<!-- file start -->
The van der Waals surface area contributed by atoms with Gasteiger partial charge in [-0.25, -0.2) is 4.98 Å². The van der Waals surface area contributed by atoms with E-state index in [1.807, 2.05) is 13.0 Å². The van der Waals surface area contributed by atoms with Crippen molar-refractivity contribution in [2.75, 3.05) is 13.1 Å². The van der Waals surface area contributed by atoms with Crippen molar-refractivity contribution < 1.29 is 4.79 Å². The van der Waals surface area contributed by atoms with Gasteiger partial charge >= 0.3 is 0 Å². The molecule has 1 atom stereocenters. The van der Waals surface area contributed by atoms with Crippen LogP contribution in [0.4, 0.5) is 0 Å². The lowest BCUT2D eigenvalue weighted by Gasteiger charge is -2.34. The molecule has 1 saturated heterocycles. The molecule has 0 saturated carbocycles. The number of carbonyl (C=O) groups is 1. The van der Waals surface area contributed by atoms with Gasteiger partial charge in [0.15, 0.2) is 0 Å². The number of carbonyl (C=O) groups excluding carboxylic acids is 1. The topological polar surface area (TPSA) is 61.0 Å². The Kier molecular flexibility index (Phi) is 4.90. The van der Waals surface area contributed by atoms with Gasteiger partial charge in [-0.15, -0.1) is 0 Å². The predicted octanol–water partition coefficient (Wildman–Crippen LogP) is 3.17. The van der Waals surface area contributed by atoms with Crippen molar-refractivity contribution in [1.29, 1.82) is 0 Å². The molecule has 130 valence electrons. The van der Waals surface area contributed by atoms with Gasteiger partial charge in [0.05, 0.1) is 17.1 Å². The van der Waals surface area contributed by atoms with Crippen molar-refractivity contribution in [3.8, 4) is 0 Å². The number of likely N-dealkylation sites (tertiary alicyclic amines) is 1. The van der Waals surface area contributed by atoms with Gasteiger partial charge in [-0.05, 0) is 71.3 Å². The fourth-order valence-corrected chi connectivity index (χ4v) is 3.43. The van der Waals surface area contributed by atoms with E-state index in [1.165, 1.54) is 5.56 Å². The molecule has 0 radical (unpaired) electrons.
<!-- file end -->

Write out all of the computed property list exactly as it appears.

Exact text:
The van der Waals surface area contributed by atoms with Gasteiger partial charge in [-0.25, -0.2) is 4.98 Å². The van der Waals surface area contributed by atoms with E-state index in [1.807, 2.05) is 13.0 Å². The van der Waals surface area contributed by atoms with Crippen molar-refractivity contribution in [2.75, 3.05) is 13.1 Å². The van der Waals surface area contributed by atoms with Crippen molar-refractivity contribution < 1.29 is 4.79 Å². The van der Waals surface area contributed by atoms with Gasteiger partial charge >= 0.3 is 0 Å². The molecule has 1 atom stereocenters. The van der Waals surface area contributed by atoms with Crippen LogP contribution in [0.4, 0.5) is 0 Å². The lowest BCUT2D eigenvalue weighted by Gasteiger charge is -2.34. The molecule has 1 saturated heterocycles. The molecule has 0 saturated carbocycles. The number of carbonyl (C=O) groups is 1. The van der Waals surface area contributed by atoms with Gasteiger partial charge in [0.15, 0.2) is 0 Å². The number of carbonyl (C=O) groups excluding carboxylic acids is 1. The topological polar surface area (TPSA) is 61.0 Å². The Kier molecular flexibility index (Phi) is 4.90. The van der Waals surface area contributed by atoms with Gasteiger partial charge in [-0.15, -0.1) is 0 Å². The predicted octanol–water partition coefficient (Wildman–Crippen LogP) is 3.17. The van der Waals surface area contributed by atoms with Crippen molar-refractivity contribution in [1.29, 1.82) is 0 Å². The molecule has 130 valence electrons. The van der Waals surface area contributed by atoms with Gasteiger partial charge in [0.05, 0.1) is 17.1 Å². The van der Waals surface area contributed by atoms with Crippen molar-refractivity contribution in [3.8, 4) is 0 Å². The number of likely N-dealkylation sites (tertiary alicyclic amines) is 1. The van der Waals surface area contributed by atoms with Gasteiger partial charge in [-0.05, 0) is 71.3 Å². The fourth-order valence-corrected chi connectivity index (χ4v) is 3.43. The van der Waals surface area contributed by atoms with E-state index in [1.165, 1.54) is 5.56 Å². The molecule has 0 radical (unpaired) electrons.